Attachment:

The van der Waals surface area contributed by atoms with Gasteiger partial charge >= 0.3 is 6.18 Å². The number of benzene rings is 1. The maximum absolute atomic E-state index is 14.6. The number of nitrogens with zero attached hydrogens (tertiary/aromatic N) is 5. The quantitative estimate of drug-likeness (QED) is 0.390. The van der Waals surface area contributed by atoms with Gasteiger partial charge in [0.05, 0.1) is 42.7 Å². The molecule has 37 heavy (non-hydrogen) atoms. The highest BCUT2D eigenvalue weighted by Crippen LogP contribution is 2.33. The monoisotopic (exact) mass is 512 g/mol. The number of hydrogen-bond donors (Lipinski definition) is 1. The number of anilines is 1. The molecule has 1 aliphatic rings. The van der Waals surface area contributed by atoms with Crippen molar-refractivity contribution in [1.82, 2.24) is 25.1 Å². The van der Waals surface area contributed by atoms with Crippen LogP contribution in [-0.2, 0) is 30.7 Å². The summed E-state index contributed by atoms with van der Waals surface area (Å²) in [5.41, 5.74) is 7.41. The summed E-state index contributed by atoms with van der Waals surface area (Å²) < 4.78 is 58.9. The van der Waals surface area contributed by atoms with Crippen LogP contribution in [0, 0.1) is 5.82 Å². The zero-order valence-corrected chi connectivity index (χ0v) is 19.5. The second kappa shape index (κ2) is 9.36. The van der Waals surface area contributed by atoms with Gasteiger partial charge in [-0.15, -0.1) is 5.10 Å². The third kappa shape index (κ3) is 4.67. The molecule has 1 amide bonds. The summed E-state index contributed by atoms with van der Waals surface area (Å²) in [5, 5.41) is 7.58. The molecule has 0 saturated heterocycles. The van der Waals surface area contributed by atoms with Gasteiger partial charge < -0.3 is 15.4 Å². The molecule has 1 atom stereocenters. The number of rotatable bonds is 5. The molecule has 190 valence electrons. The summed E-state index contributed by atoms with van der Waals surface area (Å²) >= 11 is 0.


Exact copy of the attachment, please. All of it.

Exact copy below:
The van der Waals surface area contributed by atoms with Gasteiger partial charge >= 0.3 is 6.18 Å². The number of benzene rings is 1. The maximum absolute atomic E-state index is 14.6. The number of nitrogens with zero attached hydrogens (tertiary/aromatic N) is 5. The quantitative estimate of drug-likeness (QED) is 0.390. The van der Waals surface area contributed by atoms with Gasteiger partial charge in [0.05, 0.1) is 42.7 Å². The molecule has 37 heavy (non-hydrogen) atoms. The highest BCUT2D eigenvalue weighted by Crippen LogP contribution is 2.33. The monoisotopic (exact) mass is 512 g/mol. The number of hydrogen-bond donors (Lipinski definition) is 1. The number of anilines is 1. The molecule has 1 aliphatic rings. The van der Waals surface area contributed by atoms with Crippen molar-refractivity contribution in [1.82, 2.24) is 25.1 Å². The van der Waals surface area contributed by atoms with Crippen LogP contribution in [-0.2, 0) is 30.7 Å². The summed E-state index contributed by atoms with van der Waals surface area (Å²) in [5.41, 5.74) is 7.41. The summed E-state index contributed by atoms with van der Waals surface area (Å²) < 4.78 is 58.9. The van der Waals surface area contributed by atoms with Crippen LogP contribution in [0, 0.1) is 5.82 Å². The zero-order valence-corrected chi connectivity index (χ0v) is 19.5. The second kappa shape index (κ2) is 9.36. The van der Waals surface area contributed by atoms with Gasteiger partial charge in [-0.15, -0.1) is 5.10 Å². The third kappa shape index (κ3) is 4.67. The molecule has 1 amide bonds. The summed E-state index contributed by atoms with van der Waals surface area (Å²) in [5, 5.41) is 7.58. The molecule has 0 saturated heterocycles. The van der Waals surface area contributed by atoms with Gasteiger partial charge < -0.3 is 15.4 Å². The molecule has 1 atom stereocenters. The number of rotatable bonds is 5. The molecule has 190 valence electrons. The summed E-state index contributed by atoms with van der Waals surface area (Å²) >= 11 is 0.